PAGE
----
Eva Kaplan, Innovation Specialist, Jordan
Tell us a bit about your background.
I am an economist by training, and my first job was doing research on how people in rural Western Kenya manage crisis. While I was in Kenya, I started working with a CBO that was trying to set up a library in town, and a friend and I ended up starting an NGO that worked with the national network of libraries in Kenya to promote new ways of accessing information. That is all still running, but I’m not involved now. I had my “day job” throughout, and later worked at a think tank run by Joseph Stiglitz that promoted alternative policy dialogue. That think tank and managing a start-up NGO in Kenya taught me a great deal about how the world works.
What do you do?
I work with teams to help them approach their work differently. I try to incorporate data in new ways into how teams programme, plan, and communicate. I am also setting up a network of innovation labs across Jordan through Makani Centres.
What’s your working day like?
It’s different every day. Today I spent the day dealing with bureaucracy. Tomorrow I will go to a town north of Amman with our pilot mobile innovation lab. I’ll take notes as the facilitators teach refugee kids first to build things with circuit scribe and a 3D doodler, and then how to identify and prototype solutions to problems they see in their community. This is the fun stuff.
How would you describe your job to a 5-year-old?
What do you want to do? What do you need to do it? It’s my job to help you get it. That’s the labs.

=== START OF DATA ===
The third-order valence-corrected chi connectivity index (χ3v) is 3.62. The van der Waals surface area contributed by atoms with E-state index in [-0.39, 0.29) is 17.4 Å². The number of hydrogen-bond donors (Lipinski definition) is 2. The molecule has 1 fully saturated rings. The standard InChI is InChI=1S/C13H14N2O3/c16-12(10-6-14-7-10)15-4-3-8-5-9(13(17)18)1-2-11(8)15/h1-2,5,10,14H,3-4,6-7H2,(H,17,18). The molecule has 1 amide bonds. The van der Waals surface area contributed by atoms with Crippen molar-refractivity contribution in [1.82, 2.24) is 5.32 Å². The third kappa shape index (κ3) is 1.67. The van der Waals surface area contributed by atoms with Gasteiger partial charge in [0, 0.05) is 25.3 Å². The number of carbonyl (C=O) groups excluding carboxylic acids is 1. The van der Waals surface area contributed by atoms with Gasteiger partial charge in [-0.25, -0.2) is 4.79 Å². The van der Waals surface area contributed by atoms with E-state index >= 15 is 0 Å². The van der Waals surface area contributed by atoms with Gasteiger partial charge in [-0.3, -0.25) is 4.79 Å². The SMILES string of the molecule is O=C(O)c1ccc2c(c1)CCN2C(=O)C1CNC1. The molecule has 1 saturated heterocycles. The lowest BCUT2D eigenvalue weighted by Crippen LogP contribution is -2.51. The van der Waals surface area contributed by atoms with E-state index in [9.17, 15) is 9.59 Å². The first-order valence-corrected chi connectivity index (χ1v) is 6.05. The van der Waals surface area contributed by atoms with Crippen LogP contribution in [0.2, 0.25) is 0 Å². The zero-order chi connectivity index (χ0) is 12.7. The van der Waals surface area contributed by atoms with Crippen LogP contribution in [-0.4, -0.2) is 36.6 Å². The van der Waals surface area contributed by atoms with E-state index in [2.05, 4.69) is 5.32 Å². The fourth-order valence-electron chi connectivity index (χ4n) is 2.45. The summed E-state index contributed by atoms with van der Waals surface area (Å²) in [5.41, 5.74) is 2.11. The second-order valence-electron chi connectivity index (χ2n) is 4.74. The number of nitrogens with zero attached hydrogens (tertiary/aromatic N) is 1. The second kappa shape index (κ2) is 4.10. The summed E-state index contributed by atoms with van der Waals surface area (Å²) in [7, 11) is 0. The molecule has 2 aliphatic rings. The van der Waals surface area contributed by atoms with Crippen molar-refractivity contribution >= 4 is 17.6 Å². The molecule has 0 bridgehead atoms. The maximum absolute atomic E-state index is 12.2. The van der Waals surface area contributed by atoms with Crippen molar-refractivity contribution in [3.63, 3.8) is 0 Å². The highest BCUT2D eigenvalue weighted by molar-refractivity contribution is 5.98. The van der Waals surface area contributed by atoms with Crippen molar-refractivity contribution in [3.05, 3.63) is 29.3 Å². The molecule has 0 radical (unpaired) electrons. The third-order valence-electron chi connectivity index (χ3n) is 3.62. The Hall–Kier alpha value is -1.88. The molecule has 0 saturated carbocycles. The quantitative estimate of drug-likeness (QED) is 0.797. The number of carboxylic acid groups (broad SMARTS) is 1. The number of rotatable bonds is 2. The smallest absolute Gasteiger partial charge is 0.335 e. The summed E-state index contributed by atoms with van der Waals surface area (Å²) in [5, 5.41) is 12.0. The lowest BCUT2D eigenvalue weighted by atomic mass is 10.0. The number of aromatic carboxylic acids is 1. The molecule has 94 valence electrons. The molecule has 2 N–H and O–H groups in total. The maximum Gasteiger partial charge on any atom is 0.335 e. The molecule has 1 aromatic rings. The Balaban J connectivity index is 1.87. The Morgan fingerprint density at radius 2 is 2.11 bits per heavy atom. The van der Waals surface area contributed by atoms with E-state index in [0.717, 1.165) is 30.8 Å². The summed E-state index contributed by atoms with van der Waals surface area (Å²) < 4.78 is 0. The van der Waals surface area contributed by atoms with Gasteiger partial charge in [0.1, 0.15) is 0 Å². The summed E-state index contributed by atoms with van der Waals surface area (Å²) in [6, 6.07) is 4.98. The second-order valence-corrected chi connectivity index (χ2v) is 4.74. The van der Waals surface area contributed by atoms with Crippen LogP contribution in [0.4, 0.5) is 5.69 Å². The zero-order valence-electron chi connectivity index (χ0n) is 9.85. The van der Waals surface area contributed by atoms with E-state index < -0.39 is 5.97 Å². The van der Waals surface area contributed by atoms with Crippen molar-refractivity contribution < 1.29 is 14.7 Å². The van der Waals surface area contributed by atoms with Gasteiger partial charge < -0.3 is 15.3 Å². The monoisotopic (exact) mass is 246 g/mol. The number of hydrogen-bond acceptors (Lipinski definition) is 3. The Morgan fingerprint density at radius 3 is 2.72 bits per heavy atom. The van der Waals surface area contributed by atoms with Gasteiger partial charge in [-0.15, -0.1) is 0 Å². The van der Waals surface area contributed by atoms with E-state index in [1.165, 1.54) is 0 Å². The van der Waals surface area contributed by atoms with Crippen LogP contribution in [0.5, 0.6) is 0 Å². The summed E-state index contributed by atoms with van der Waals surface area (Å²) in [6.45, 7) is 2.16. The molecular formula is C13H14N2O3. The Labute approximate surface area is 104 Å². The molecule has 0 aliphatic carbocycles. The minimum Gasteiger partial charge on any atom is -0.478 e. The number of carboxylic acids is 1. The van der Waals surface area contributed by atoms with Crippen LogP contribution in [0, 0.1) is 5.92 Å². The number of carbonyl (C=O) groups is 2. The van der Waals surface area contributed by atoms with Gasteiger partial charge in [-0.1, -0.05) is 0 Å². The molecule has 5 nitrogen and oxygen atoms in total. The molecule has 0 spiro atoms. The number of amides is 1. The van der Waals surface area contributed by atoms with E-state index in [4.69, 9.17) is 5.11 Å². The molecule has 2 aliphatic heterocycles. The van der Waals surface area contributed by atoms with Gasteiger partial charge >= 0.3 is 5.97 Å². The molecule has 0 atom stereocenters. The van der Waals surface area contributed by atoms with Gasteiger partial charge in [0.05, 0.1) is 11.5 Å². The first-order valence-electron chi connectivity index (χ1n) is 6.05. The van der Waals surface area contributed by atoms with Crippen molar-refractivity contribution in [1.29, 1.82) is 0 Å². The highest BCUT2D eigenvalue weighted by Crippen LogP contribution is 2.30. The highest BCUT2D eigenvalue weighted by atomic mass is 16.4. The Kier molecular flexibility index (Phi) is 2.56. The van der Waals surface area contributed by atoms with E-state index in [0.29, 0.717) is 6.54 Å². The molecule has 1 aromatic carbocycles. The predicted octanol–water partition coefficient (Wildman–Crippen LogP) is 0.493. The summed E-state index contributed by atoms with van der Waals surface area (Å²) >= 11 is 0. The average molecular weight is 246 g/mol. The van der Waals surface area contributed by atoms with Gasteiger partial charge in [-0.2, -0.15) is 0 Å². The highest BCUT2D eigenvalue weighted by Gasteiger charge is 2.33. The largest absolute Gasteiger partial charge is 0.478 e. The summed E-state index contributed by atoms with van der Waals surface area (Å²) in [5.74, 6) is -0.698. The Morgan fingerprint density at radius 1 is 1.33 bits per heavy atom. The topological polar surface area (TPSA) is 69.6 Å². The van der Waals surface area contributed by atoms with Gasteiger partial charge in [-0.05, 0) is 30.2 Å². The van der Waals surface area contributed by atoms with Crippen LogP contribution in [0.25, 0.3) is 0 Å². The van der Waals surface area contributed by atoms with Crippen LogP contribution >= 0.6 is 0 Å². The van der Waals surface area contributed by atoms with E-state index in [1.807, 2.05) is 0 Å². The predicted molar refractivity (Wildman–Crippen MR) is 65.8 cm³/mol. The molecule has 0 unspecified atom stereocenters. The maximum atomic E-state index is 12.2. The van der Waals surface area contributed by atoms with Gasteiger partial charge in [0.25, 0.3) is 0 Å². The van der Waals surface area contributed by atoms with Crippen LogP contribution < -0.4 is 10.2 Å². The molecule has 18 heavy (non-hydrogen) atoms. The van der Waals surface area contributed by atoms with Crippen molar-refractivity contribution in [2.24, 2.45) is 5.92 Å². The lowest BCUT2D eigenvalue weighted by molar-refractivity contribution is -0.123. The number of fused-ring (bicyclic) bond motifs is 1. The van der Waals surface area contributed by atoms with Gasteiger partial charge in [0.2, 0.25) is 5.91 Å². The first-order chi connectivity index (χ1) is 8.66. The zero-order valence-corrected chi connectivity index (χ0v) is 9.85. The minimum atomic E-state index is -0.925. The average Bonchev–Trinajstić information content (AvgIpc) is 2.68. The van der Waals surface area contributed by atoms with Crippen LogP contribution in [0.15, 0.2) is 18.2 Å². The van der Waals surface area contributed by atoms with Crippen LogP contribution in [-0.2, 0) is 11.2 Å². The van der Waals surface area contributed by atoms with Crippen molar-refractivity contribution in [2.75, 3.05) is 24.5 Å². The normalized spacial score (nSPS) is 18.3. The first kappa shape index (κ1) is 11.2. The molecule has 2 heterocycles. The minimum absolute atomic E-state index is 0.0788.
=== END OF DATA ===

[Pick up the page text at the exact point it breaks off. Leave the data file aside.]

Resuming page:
What did you want to be when you were a child?
I wanted to be a documentary photographer. My parents had a poster of “migrant woman” on their wall and I basically wanted to be Dorthea Lange, the photographer.
How/when did you join UNICEF?
I first joined in 2010. After the financial crisis, UNICEF was starting to think through how to use real time data to understand how the most vulnerable were being impacted by crisis. I joined to manage some research on real time data and to support UNICEF’s role in an inter-agency initiative doing the same. I ended up being seconded to the UN Global Pulse, one of the Secretary General’s big data initiatives. That’s how I got into innovations, and I loved the vibe and forward looking nature of it.
What are the most satisfying parts of your job?
I love to see things that started with a concept note come to life. When the pieces start to click into place and I realize that a project is actually going to work, I am very happy.
What’s the most challenging aspect of your job?
I don’t have time to read or do research. For me, that makes it hard to have space for new ideas.
What’s your best UNICEF experience/memory?
I broke my foot when I was working at headquarters, and my team had a retreat planned right before my surgery. They shifted gears and had the retreat at my apartment. We were forming a brand new unit, and we were figuring out what the unit would do, so it was a serious day of work. But it was also a hot summer day, so we spent plenty of time on the stoop chatting. It meant an enormous amount that they were so supportive.
What’s one of the biggest risks you’ve ever taken in your life?
Starting an NGO.
What are your passions?
I like hosting dinner parties with people who do not know each other. I like the cooking and the social engineering.
What advice would you give others who are seeking a similar job as yours?
Don’t play it safe at the beginning of your career. Take risk/ do what you want even if it’s not financially wise (your student loans can wait).
Who do you look towards for inspiration?
Mostly talented women who don’t care what people think of them but are still very compassionate. Cyndi Lauper, etc.
My colleagues don’t know that…
Well they probably don’t know that I look towards Cyndi Lauper for inspiration.